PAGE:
Blog

At Hilton Coylumbridge


Visit the Highlands & Commonwealth Games

Visit the Highlands & Commonwealth Games

Posted by Hilton Coylumbridge, June, 2014

The Commonwealth Games are coming to Scotland this summer, with Glasgow hosting the event which will run from the 23rd of July to the 3rd of August. 69 countries will be taking part in the Games and competing across a range of sports. Whether you’re already a big sports fan or not, this will certainly be a spectacle not to be missed! Of course, if you’re visiting Scotland to watch the Games, it would be shame not to see some more of this beautiful country while you’re here. We may be a little bit biased, but we think that a visit isn’t really complete without a trip to the beautiful Highlands. So why not stay on for a few extra days and experience a little bit more?

We’ve put together our handy guide to some of the Commonwealth Games events that you can catch...and to some of the fantastic Highland sights and attractions that would complement them perfectly!

Swimming at the Games and Watersports at Loch Morlich

Swimming has featured at the Games since they were first held in 1930 and is a sport particularly close to the hearts (in the form of the medals hanging around their neck) of Australians. No country in the history of the Games has won more medals in swimming events than our Antipodean friends. As well as swimming, diving will also be part of the Games, with those particular events actually being held in Edinburgh, at the capital’s Royal Commonwealth Pool.

If water is what floats your boat (sorry!) then the Highlands of Scotland have a fantastic range of watersports opportunities. Loch Morlich, only 10 minutes from Aviemore, offers equipment hire, lessons and a range of courses across different watersport disciplines. Activities that you can enjoy on this beautiful loch include windsurfing, kayaking and sailing.

Cycling at the Games and Mountain Biking on Cairngorm Mountain

Scotland is, of course, the home of the most successful Olympic cyclist of all time, Sir Chris Hoy. Though he’s now retired, he is an ambassador for the 2014 Games and, in fact, the velodrome in which the cycling events will be held has been named the Sir Chris Hoy Velodrome in his honour. A wonderfully fitting venue in which to watch what will surely be a keenly contested set of events.

If watching others cycling has put you in the mood to get on the saddle yourself, then the Highlands deliver once again. The stunning scenery and fresh air means that there is an abundance of spots perfect for cycling, though few can match the majesty of Cairngorm Mountain. Two different descents of the mountain are possible, with the mountain’s own funicular being used for uplift. Qualified mountain bike guides are on hand to ensure a safe and memorable experience.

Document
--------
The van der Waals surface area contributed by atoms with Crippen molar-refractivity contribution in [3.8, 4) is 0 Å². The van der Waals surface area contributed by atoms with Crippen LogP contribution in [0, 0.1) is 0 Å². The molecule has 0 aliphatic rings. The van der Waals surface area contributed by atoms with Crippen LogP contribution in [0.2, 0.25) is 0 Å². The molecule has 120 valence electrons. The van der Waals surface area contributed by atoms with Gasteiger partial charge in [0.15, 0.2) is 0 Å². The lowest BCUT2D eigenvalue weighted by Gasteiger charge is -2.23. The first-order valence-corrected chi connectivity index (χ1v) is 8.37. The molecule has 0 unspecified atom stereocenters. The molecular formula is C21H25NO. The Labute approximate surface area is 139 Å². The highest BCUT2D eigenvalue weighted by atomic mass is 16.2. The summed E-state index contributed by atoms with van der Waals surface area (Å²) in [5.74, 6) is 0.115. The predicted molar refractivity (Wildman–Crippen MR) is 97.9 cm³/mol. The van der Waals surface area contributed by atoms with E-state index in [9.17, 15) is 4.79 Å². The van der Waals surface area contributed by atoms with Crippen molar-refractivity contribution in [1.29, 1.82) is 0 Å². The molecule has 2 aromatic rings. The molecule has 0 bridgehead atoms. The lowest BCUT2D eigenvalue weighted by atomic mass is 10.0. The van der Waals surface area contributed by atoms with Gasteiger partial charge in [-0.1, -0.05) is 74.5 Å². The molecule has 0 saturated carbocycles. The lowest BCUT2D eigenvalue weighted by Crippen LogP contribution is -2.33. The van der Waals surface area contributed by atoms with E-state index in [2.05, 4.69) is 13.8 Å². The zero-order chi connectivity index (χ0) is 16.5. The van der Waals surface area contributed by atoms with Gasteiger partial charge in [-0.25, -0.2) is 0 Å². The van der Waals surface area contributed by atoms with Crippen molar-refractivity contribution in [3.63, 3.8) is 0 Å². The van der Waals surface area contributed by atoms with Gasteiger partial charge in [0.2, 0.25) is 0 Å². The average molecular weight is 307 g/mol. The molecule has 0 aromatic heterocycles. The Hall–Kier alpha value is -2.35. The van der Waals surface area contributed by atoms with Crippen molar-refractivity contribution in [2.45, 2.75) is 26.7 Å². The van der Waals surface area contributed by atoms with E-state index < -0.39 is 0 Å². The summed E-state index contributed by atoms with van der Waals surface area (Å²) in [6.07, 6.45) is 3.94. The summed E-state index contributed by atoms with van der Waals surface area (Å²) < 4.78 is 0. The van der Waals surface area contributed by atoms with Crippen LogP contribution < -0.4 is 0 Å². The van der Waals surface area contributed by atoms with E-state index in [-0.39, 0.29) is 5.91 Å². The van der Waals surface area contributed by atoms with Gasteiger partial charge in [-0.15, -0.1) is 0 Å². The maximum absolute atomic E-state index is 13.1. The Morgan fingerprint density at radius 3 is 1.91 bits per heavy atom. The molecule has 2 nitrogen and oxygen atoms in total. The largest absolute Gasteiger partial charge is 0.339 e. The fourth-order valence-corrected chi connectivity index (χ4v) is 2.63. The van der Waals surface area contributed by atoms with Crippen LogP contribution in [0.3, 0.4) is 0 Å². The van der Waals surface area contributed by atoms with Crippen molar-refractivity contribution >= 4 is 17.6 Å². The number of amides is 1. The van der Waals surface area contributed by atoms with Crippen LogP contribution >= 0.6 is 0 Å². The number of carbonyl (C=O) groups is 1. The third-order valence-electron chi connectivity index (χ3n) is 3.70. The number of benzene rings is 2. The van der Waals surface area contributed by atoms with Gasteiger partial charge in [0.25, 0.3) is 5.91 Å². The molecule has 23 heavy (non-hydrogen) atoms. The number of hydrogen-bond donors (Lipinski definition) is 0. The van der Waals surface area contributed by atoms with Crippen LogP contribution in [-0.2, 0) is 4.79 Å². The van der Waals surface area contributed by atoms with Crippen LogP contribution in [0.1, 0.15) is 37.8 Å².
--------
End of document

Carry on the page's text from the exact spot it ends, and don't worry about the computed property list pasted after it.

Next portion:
Bikes are also available to hire in the grounds of the the hotel.

Hockey at the Games...and Shinty in the Highlands

Hockey will be making an appearance at the Games and, as with swimming, you probably have most chance of celebrating a medal win if you’re an Aussie. Since the event was added to the Games in 1998, the Australian men’s team have emerged with gold at every event. The women’s team have also dominated...though they currently find themselves below both New Zealand and England in the world rankings so 2014 may see a new winner emerge.

One traditional Scottish sport which is often compared with hockey is shinty. It’s not part of the Games though, so if you want to experience the thrill of watching a match then that’s another reason to make your way north to the Highlands. The shinty season continues through the summer, so you may be able to catch matches involving famous shinty teams like Kingussie and their local rivals, Newtonmore.

What exactly is shinty? Well, it’s an ancient sport which is believed to have origins going back over 2000 years! Though it can resemble hockey, one difference is that players are allowed to play the ball in the air and to strike the ball with both sides of the stick (known as a caman). Shinty probably had a role to play in the origins of ice hockey. It’s believed that Highland migrants to Canada played shinty on ice there in the early 1800s and that this was key to ice hockey eventually emerging as a hugely popular sport in the country.

How can you enjoy a Highland break after the Games?

The Hilton Coylumbridge in Aviemore enjoys a fantastic setting in the heart of the Cairngorms National Park, making it perfectly positioned to take advantage of all of the Highland activities mentioned in this blog. Aviemore also has its own railway station, with direct trains available to and from Glasgow (and also Edinburgh).

To find out more or to book your fantastic summer stay with us now, please contact us.

01479 810661

reservations.coylumbridge@hilton.com